I hope everyone has a great new year. The holidays came upon us so fast this year, what with Thanksgiving being so late. And the weather has been so strange — ice and snow before winter officially started, then on the shortest day of the year people were actually walking around in shorts and flip flops.
My husband Tom and I celebrated Christmas twice — the weekend before, when our son Dave and his wife Kristen came down from New York, and then again on the actual day. When we drove along Main Street to take them back to the train station, Dave was not at all surprised to see someone he knew walking down the street. Always happens.
The best was a couple of visits ago when we all went to the Second Sunday Farmers Market and he ran into thirteen people he knew in the space of about a half-hour. We love our small town.
I paid a visit to Enalee Bounds at Ellicott's Country Store just before Christmas to buy some stocking stuffers. That store is so interesting. I always end up buying a lot more than I went in for. In this case I did buy old-fashioned candy for the stockings, but also some really pretty candles.
Then, as I was going out the door I found a tin of peanuts from Virginia open for sampling and I ended up buying that too. Enalee is typical of the shopkeepers in the historic district — if you don't know her when you walk in, you will by the time you leave. Support our wonderful small businesses.
Comings and Goings
There have been some significant changes in the historic district this year. The Obladi hotel closed. Frank DiPietro and Ed Williams sold Mumbles and Squeaks and moved to Florida. Craig Coyne jewelers moved up the street and took over that space. Joetta Cramm, who led wonderful tours of the district and also taught local history at Howard Community College, died.
We also lost Ron Hogg, who was the unofficial captain of the marina that never happened on the Patapsco but was fun to talk about. Vicki Goodman, the executive director of the "Blossoms of Hope" initiative that planted scores of cherry trees around the county in support of breast cancer awareness recently resigned that position and left the office in the Tourism Welcome Center for a job at the Howard County Library.
A special shout-out fond farewell goes to Ed Lilley, who has left Main Street after a 44-year run. Ed started working on Main Street after college in his father's insurance company. After his father retired Ed realized a long-held dream and opened the Christmas Company in that same space.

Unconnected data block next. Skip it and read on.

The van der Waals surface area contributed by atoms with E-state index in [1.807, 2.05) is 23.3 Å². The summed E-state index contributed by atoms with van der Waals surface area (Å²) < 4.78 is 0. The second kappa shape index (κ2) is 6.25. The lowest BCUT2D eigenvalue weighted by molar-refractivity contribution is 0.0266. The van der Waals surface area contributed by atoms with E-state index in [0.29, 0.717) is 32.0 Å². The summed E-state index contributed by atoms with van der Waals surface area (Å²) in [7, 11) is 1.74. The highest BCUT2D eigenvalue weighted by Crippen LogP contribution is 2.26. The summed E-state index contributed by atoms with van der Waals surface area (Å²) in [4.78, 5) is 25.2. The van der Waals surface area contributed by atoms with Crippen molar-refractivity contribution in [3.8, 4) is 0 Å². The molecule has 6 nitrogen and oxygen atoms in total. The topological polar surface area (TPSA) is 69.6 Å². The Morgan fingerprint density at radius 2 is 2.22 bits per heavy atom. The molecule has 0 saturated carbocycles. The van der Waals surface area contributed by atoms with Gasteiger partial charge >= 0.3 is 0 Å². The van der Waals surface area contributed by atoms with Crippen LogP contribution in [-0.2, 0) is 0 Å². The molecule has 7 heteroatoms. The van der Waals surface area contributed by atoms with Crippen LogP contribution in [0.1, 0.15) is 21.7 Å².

After closing that store, Ed became the office manager for the Welcome Center. He also served as president of the Ellicott City Restoration Foundation for many years, until it was dissolved last summer. Ed assured me that while he will no longer be working on Main Street, he will still stay on the board of the Ellicott City Historic District Partnership as chairman of their Fundraising Committee and on the Greens Committee. He is also an advisor for Historic Ellicott City Inc.
The Judge's choice for the best dressed window in the historic district went to Sweet Elizabeth Jane, at 8125 Main St. Country Crafters came in at number two, and honorary mention went to Tea on the Tiber, Randy and Steve's and a Journey From Junk.
Jan. 2 is the last day you can vote for the People's Choice. Submitting a vote gets you entered into a contest to win a $75 gift certificate to the shop or restaurant of your choice in the historic district so take the opportunity to stop by today and vote. Ballots are available all over town and can be dropped off at the Welcome Center.
Restaurant weeks are coming up in Howard County from January 13 to 27. I love restaurant weeks. The participating restaurants will be charging anywhere from $10.14 to $40.14 for their lunch and dinner specials and they recommend that you make reservations and that you be adventurous and try something new.
Each participating restaurant has different offerings and specials so you need to check with each you'd like to visit. Lots of restaurants are participating this year, including Tersiguel's in the historic district.Copyright © 2014, The Baltimore Sun